Wandering around on your own and peering into the cottages at Stundars is like looking at the pictures in a very beautiful book. But hearing our skilful guides talk is like reading the text in the books.Stundars
Every day during the summer season, guided tours with different themes are organised in the museum village. The price of the tour is included in the entrance fee. You can see the schedule of the different guided tours in the calendar.
We offer several special tours in addition to the regular tours in the summer season.
Book a guided tour for your group: Topp
Estimated time: 1 h
Group: 1-20 people/guide, more guides can be booked if the group is larger.
Languages: Swedish/Finnish/English (see below).
Price: entrance fee 7€/person + fee for the guide.
The guide fee on Mon-Fri 8-16 o’clock is 20€/guide, evenings and Saturdays 60€/guide and Sundays/holidays 85€/guide.
You can pay with cash, bank cards, MobilePay and the Museum Card. Groups can get an invoice. If the tour is part of a larger package, the price will be included in the package price.
Please book during office hours, at least two working days in advance, by phone +3586 57 099 000.
The guides speak Swedish, Finnish and English. When booking, please let us know which language your group wishes to be guided in. Keep in mind: One language per guide.
On request, the guides can provide an audio-descriptive tour, so when booking please tell us if audio-descriptive interpretation is required. The guides can also use a lighter language for better understanding. The guide can also use hearing aids that the visitor has with them, such as a communicator.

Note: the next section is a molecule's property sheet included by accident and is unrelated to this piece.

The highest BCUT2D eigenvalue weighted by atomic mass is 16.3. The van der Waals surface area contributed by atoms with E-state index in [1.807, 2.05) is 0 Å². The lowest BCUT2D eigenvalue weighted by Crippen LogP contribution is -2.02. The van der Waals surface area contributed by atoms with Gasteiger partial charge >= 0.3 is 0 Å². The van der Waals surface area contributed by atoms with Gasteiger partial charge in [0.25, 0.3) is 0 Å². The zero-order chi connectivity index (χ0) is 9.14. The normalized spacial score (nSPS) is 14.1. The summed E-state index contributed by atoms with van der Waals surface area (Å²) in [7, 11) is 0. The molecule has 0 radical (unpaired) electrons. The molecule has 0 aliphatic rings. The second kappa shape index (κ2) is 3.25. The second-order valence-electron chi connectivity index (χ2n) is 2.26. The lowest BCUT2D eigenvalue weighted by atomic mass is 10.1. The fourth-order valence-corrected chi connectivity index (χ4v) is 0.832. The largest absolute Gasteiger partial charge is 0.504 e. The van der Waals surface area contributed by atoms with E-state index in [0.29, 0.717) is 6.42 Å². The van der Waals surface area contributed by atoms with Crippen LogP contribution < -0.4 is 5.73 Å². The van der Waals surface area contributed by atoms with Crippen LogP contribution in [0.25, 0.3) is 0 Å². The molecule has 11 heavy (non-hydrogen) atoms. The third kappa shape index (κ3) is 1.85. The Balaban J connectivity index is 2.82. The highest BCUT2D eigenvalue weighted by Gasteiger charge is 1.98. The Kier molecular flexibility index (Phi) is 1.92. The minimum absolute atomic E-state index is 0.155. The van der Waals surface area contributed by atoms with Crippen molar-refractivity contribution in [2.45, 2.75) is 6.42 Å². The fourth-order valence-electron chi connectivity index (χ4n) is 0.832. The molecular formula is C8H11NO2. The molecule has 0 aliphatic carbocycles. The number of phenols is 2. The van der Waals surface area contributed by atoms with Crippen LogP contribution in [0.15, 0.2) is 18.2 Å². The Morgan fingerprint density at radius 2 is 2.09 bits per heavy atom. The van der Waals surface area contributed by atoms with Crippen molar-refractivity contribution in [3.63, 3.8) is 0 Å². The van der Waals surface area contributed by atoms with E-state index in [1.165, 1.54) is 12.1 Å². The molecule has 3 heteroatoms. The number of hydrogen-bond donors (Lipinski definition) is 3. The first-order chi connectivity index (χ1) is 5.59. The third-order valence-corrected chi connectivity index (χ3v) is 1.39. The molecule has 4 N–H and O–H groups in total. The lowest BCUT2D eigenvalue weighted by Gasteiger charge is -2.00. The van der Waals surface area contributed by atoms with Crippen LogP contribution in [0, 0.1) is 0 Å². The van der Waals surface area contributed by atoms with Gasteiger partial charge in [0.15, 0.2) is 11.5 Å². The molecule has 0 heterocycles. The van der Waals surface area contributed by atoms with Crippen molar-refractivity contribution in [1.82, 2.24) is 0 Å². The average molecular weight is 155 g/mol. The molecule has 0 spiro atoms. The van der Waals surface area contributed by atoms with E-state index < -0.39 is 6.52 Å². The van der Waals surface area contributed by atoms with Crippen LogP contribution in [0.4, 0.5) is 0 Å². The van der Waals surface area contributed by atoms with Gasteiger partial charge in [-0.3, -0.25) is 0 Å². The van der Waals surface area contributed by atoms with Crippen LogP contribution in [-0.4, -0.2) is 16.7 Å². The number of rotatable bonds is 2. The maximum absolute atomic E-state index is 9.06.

There are compendiums with descriptions of parts of the museum, written in Spanish, French, Italian and German, that visitors can borrow from the yellow info-stand.
Our special guided tours Topp
The tours can be customised in terms of time, group size, background knowledge, language, etc.
You can choose from these different tours.
Who lived in the little gray cottages scattered on the edge of the forest as if washed up by a great wave? What was life like for the poor craftsmen, crofters and backwoodsmen, only a century ago? Usually, cultures and nations want to display their grandest buildings, most beautiful works of art and most precious artefacts in museums. But at Stundars, we pride ourselves on the rarity of being able to showcase the exact opposite instead. We want to tell the story of the poor paupers, day labourers, seamstresses and wise women who lived at the bottom of the social ladder in Ostrobothnia. Come and hear about hunger, toil, illness and hardship – but also about love, taking chances and dancing barefoot in the bright summer night.
“I’ve seen the houses, walked around among them, but I didn’t realise there were people who actually lived like this – and it wasn’t that long ago either!”Older lady
In the second half of the 19th century, the wider world began to seep into the lives of the commoners in rural Ostrobothnia. Novelties such as newspapers, advertising, pre-baked crispbread and factory-made horseshoes spread from the new hub of the village, the general store. And with new fashions came new political ideas, dreams of emigration, and even recipes for the trendy Högfors stove! How did it feel to see the very first car, telephone or electric lamp in Solf in 1920? Follow us in the footsteps of development from the traditional farmhouse, to the elementary school, the post office, the general store and finally to the modern kitchen and fine parlour of the merchant’s wife.